Hospitals becoming overwhelmed as East African country witnesses a jump in cases from the Delta variant.
Kenya said it is extending a nighttime curfew and banning public gatherings and in-person meetings to slow the spread of the coronavirus, warning that hospitals are becoming overwhelmed.
The East African country has in recent days witnessed a jump in cases from the Delta variant, with a positivity rate of 14 percent as of Friday compared with about seven percent last month.
“All public gatherings and in-person meetings of whatever nature are suspended countrywide. In this regard, all government, including intergovernmental meetings and conferences, should henceforth be converted to either virtual or postponed in the coming 30 days,” Health Minister Mutahi Kagwe said in a televised address on Friday.
He said the positivity rate was at risk of rising further unless serious measures were taken.
“We continue to implore all Kenyans, including those who have received their COVID-19 vaccines, not to let their guard down,” Kagwe said after a meeting of the National Emergency Response Committee on Coronavirus.
“We are all responsible (for) bringing the cases down,” he said.
Religious gatherings will still be allowed, but limited to a third of the venue’s capacity.
Kenya has been under some form of curfew since March last year when the pandemic first hit, and Kagwe said it will be extended nationwide from 10pm to 4am local time until further notice.
In total, Kenya has recorded more than 200,000 cases and 3,910 deaths.
Kagwe said at the press conference that hospitals were being put under strain by the increased infections and urged the public to obey the health measures to stay safe.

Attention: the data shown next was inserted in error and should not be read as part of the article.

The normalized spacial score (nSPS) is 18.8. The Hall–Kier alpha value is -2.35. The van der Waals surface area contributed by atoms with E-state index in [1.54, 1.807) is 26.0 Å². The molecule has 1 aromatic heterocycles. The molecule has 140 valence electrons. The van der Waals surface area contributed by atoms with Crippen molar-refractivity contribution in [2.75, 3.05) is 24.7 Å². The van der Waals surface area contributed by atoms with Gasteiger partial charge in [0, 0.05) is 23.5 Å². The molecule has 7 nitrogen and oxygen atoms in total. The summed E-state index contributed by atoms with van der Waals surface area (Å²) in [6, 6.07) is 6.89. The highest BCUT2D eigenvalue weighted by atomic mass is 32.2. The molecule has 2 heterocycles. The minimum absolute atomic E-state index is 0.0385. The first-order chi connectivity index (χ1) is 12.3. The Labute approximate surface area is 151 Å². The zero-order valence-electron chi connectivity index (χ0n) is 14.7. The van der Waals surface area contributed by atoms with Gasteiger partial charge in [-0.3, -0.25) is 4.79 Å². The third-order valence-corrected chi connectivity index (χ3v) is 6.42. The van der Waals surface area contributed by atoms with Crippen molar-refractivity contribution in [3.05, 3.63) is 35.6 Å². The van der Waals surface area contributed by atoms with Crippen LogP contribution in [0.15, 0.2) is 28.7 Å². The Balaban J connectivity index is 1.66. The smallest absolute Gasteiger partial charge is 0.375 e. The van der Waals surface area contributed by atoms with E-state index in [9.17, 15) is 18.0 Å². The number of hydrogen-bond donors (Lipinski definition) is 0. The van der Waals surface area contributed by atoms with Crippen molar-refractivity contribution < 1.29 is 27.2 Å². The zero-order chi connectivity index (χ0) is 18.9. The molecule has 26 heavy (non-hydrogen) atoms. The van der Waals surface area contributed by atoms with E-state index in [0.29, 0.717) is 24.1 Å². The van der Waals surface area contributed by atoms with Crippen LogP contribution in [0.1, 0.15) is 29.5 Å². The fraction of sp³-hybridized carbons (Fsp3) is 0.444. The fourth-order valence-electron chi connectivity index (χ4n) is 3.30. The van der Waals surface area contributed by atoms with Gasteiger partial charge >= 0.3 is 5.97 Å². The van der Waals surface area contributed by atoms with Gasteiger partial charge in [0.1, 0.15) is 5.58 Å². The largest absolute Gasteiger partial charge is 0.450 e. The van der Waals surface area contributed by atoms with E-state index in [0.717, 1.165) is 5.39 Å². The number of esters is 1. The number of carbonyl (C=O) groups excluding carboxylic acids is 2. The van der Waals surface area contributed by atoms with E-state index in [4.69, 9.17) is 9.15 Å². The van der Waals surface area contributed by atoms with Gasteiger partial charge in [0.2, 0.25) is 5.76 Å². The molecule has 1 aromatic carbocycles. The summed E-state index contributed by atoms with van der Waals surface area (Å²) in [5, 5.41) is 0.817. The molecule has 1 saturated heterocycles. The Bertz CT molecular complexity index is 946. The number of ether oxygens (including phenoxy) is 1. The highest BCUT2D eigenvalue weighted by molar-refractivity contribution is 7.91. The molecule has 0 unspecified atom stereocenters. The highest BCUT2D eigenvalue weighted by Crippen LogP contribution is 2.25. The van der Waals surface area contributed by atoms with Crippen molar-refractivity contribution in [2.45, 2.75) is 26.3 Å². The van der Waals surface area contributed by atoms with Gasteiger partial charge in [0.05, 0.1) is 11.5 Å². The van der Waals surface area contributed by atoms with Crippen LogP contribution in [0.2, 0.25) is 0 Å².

“If you fall sick today, you will not get a hospital bed,” Kagwe said, adding that efforts were being made to increase the number of intensive care beds.
“I am not scaring you, I am telling you the reality.”
Like many of its neighbours, Kenya took swift action against COVID-19 at the onset of the pandemic, restricting movement and closing borders and schools.
But the number of infections has been rising daily as politicians, one year away from a general election, host huge rallies across the country.
The rollout of vaccines has been slow in Kenya, as in many parts of the developing world, partly due to the lack of supply.
Kenya has vaccinated 1.7 million people, of whom 647,393, or 2.37 percent of adults, are fully vaccinated.
It is expecting to start receiving more vaccines from next week, comprising 700,000 AstraZeneca shots from the United Kingdom, Greece and Latvia.
The health ministry has said it will also receive 1.76 million doses of the vaccine developed by Pfizer and BioNTech, starting two weeks from now, once storage facilities to handle them are in place.